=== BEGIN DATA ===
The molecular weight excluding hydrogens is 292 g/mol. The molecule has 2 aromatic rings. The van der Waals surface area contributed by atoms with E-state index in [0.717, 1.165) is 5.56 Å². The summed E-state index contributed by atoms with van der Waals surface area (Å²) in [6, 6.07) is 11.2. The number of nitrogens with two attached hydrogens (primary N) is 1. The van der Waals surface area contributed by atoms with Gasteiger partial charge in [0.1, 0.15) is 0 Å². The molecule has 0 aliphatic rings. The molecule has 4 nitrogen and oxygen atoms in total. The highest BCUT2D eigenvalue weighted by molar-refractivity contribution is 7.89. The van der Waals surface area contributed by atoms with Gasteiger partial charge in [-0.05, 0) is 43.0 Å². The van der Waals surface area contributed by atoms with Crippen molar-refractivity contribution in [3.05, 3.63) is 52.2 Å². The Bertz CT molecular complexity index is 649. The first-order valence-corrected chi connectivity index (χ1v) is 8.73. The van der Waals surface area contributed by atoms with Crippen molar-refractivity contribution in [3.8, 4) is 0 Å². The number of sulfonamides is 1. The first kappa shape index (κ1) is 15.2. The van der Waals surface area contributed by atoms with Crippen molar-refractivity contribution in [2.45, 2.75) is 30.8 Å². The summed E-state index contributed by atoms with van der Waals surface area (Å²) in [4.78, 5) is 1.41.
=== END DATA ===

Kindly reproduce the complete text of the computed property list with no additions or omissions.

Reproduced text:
The molecular weight excluding hydrogens is 292 g/mol. The molecule has 2 aromatic rings. The van der Waals surface area contributed by atoms with E-state index in [0.717, 1.165) is 5.56 Å². The summed E-state index contributed by atoms with van der Waals surface area (Å²) in [6, 6.07) is 11.2. The number of nitrogens with two attached hydrogens (primary N) is 1. The van der Waals surface area contributed by atoms with Gasteiger partial charge in [0.1, 0.15) is 0 Å². The molecule has 0 aliphatic rings. The molecule has 4 nitrogen and oxygen atoms in total. The highest BCUT2D eigenvalue weighted by molar-refractivity contribution is 7.89. The van der Waals surface area contributed by atoms with Gasteiger partial charge in [-0.05, 0) is 43.0 Å². The van der Waals surface area contributed by atoms with Crippen molar-refractivity contribution in [3.05, 3.63) is 52.2 Å². The Bertz CT molecular complexity index is 649. The first-order valence-corrected chi connectivity index (χ1v) is 8.73. The van der Waals surface area contributed by atoms with Crippen molar-refractivity contribution in [3.8, 4) is 0 Å². The number of sulfonamides is 1. The first kappa shape index (κ1) is 15.2. The van der Waals surface area contributed by atoms with Crippen molar-refractivity contribution in [2.45, 2.75) is 30.8 Å². The summed E-state index contributed by atoms with van der Waals surface area (Å²) in [4.78, 5) is 1.41.